Description

    CROSS-REFERENCE TO RELATED APPLICATIONS
  • [0001]
    This application claims priority to the U.S. Provisional Patent Application Ser. No. 61/139,005, entitled, “A Method of Reconciling Resources in the Metadata Hierarchy,” filed on Dec. 19, 2008, which is hereby incorporated by reference in its entirety. This application also claims subject matter that is related to the subject matter described in U.S. patent application Ser. No. 11/204,189, entitled, “Resource Reconciliation,” filed on Aug. 15, 2005 and U.S. patent application Ser. No. 11/669,005, entitled, “Configuration Management Database Reference Instance,” filed on Jan. 30, 2007, which applications are hereby incorporated by reference in their entireties.
  • BACKGROUND
  • [0002]
    This disclosure relates generally to the field of ITIL®-based (Information Technology Infrastructure Library) Configuration Management Databases (CMDBs). (ITIL is a registered trademark of The Lords Commissioners of Her Majesty's Treasury acting through The Office of Government Commerce and Central Computer and Telecommunications Agency, United Kingdom.) ITIL-based CMDBs are emerging as a prominent technology for Enterprise Management Software. In enterprise systems management, data about IT business entities such as servers and applications are generally spread across several repositories, known as Management Data Repositories (MDRs). This data is made available to software applications through various standard and non-standard mechanisms such as Structured Query Language (SQL) and/or other proprietary programming interfaces.
  • [0003]
    The usefulness of these CMDBs is dependent on the quality, reliability and security of the data stored in them. A CMDB often contains data about managed resources known as Configuration Items (CIs) or configuration objects. In general, CIs correspond to real-world elements, components or objects. ITIL version 3 defines a CI as: “Any Component that needs to be managed in order to deliver an IT Service. Information about each CI is recorded in a Configuration Record within the Configuration Management System and is maintained throughout its Lifecycle by Configuration Management. CIs are under the control of Change Management [systems]. CIs typically include IT Services, hardware, software, buildings, people, and formal documentation such as Process documentation and [Service Level Agreements].”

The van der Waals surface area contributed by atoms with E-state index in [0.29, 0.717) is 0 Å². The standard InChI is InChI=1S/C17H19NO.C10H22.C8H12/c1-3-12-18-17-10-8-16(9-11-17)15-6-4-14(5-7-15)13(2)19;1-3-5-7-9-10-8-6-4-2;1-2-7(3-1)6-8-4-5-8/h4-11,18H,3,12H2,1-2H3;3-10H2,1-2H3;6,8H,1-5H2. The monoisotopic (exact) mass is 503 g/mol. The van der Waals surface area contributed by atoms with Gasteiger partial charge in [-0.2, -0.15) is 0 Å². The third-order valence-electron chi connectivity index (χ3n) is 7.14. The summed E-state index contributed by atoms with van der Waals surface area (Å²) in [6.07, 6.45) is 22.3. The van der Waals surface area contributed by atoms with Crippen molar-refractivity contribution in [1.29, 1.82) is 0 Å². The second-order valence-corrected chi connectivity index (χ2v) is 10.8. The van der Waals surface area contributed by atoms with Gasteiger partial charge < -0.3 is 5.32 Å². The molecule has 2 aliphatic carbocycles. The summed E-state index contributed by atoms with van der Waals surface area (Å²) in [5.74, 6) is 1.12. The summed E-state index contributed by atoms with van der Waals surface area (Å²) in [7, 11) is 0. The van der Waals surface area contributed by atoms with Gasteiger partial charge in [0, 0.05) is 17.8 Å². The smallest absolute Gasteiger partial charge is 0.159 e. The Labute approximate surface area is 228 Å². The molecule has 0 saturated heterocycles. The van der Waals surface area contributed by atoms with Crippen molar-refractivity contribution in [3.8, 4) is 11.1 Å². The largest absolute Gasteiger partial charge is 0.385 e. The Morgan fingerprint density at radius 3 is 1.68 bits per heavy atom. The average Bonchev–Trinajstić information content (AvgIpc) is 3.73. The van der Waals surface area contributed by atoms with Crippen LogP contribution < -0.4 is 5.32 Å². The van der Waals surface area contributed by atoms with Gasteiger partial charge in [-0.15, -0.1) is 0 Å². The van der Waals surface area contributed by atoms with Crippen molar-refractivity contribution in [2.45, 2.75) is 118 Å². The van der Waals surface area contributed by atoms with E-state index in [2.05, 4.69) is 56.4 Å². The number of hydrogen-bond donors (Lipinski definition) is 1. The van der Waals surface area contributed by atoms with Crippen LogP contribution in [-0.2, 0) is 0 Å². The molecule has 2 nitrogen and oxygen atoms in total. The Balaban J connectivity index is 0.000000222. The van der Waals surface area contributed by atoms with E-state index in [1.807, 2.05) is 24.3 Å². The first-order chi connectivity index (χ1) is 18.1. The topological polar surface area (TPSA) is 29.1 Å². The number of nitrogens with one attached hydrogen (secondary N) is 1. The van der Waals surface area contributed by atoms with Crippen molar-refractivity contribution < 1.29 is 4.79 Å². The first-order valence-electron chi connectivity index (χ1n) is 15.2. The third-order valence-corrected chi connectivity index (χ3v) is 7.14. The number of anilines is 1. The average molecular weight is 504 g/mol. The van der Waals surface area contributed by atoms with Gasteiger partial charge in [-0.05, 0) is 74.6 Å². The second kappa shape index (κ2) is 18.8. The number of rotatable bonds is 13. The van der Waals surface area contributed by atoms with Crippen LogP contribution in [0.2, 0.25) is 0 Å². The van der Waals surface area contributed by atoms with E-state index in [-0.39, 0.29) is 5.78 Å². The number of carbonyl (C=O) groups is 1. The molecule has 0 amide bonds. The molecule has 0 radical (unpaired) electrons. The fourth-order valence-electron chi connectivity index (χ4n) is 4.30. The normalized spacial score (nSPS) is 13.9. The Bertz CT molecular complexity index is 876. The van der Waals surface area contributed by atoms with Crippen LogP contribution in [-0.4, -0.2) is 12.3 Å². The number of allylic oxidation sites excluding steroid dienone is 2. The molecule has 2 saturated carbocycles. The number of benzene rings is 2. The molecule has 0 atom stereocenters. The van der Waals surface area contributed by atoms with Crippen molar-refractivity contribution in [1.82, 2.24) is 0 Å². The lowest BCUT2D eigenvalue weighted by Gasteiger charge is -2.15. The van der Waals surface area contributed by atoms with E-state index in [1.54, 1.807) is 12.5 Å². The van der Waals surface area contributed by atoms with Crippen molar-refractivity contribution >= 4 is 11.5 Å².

• [0004]
    The CMDB serves as a point of integration between various IT management processes. Typically, a CMDB may be populated with configuration objects by various discovery processes. As different discovery processes may encounter the same object, it is important to identify such situations, and then merge and/or consolidate the information provided by the different processes for each object to avoid creating duplicate objects. This process is often called “reconciliation” or “resource reconciliation,” and is described more fully in the document entitled, “BMC Atrium CMDB 7.5.00 Patch 001: Normalization and Reconciliation Guide,” which is hereby incorporated by reference in its entirety.